Looks like they'll probably get their wish.
With lawmakers in re-election mode we can't expect much action on the economy - or anything else for that matter. Pathetic.
As if to prove this point - late yesterday Senate Democrats canceled the votes on next year's budget. This would be the third year in a row that Congress fails to produce a budget, which is their job. Like we said, pathetic.
Here’s my question to you: If Congress won't fix the economy, what will it take?
Pity our poor Congress.
With many members of Congress calling it quits this year - some say it's because the job just sucks.
Politico reports that lawmakers young and old are leaving public service for the private sector because "the thrill is gone."
They say it's just too hard to get things done with the gridlock in Washington.
Republican Senator Olympia Snowe made a splash with news of her retirement - highlighting the "dysfunction and political polarization" of the Senate.
Democratic Congressman Barney Frank has said he was frustrated because the public no longer tolerates deal making.
Retiring four-term Oklahoma Democrat Congressman Dan Boren tells Politico, "I'm used to being a player. You want to get things done for your constituents. If you can't ever become speaker or a committee chairman, why are you doing it?"
For some lifers the job just isn't as prestigious as it used to be - plus these days nobody likes them much.
They can't earmark money for constituents, they need to maintain residences in two cities, fundraising is a headache, and a lot of perks have disappeared thanks to ethics rules. Awww…
Oh - and their pay has been frozen for 3 years - at $174,000.
Not quite a hardship for millions of Americans dealing with extended high unemployment, soaring gas prices and plummeting home values.
Other lawmakers cite the constant media presence in the era of blogs, YouTube, Twitter, and Facebook. They worry about having any little thing they do or say splashed on the Internet.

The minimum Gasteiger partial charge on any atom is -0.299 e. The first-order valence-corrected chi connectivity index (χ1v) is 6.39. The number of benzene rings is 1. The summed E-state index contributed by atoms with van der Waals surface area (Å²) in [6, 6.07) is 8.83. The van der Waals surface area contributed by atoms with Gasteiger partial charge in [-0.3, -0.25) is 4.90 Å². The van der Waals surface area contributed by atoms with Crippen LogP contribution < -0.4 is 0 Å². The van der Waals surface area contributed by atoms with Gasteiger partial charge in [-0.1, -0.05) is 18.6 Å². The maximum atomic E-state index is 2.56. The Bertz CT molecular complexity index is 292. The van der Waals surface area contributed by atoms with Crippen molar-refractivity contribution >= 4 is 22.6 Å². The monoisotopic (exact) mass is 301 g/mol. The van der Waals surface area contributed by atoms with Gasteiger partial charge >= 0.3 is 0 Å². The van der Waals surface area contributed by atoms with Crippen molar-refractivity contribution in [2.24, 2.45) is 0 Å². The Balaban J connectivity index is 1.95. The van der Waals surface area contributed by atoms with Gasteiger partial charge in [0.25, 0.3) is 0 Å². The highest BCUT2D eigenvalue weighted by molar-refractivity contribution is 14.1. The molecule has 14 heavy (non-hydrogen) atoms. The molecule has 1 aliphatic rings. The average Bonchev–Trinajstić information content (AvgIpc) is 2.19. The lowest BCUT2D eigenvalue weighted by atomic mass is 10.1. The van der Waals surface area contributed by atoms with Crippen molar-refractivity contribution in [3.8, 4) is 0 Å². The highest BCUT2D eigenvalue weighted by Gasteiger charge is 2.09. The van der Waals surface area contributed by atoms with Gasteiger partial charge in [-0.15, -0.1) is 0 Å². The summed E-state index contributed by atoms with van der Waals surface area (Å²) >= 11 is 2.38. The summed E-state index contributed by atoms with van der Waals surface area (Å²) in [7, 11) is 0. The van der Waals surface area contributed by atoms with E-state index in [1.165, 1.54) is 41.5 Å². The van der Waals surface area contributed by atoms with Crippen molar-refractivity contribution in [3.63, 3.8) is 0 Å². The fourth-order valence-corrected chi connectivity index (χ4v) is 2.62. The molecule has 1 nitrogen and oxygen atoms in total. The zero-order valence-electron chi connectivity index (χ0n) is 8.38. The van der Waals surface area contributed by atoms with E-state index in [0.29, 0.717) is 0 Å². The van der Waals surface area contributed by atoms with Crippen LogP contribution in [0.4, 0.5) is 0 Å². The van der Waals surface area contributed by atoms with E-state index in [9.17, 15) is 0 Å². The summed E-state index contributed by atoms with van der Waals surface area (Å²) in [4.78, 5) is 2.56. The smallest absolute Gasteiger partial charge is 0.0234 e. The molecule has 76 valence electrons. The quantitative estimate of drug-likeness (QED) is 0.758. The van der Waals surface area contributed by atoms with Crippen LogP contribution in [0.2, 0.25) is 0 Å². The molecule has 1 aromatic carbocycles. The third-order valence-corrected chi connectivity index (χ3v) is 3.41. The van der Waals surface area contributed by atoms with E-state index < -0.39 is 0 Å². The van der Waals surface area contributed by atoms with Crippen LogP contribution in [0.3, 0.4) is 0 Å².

Here’s my question to you: Would you want to be a member of Congress? Some of them say the job sucks.
The U.S. is on a collision course with financial disaster.
The Congressional budget office is out with a grim report suggesting the deficit for 2012 will top $1 trillion for the fourth year in a row.
The CBO also gives a worst-case scenario in which Congress extends all the current Bush-era tax cuts and undoes the super committee's automatic spending cuts. More on that in a minute.
If those two things happen - which is entirely possible in an election year - the U.S. could add another $4.7 trillion to the national debt over the next five years.
Keep in mind we're already $15 trillion in debt. That means we could be looking at a $20 trillion national debt by 2017, and some think even this is a rosy scenario.
Back to the not-so-super committee - remember when the 12 members couldn't come to an agreement on deficit spending cuts? Well that set into motion an automatic $1.2 trillion dollars in cuts.
Not so fast. Congress is busy trying to find a way to undo those spending cuts.
Politico reports that Republicans and a handful of Democrats have vowed to unravel these cuts - which would hit defense and domestic programs equally next January.
There are currently several measures floating around Capitol Hill aimed at doing just that.
President Obama has said he will veto any measure to override the automatic spending cuts unless Congress can give him a "balanced" plan to cut the deficit.
It's really quite sad. Our children's future is being thrown in the garbage so the Washington politicians can continue to steal the public's money. And no one seems too interested in stopping the madness - at least not during an election year. Re-election always Trumps the general welfare these days.
Here’s my question to you: Should Congress undo the super committee's automatic spending cuts?
Jack Cafferty sounds off hourly on the Situation Room on the stories crossing his radar. Now, you can check in with Jack online to see what he's thinking and weigh in with your own comments online and on TV.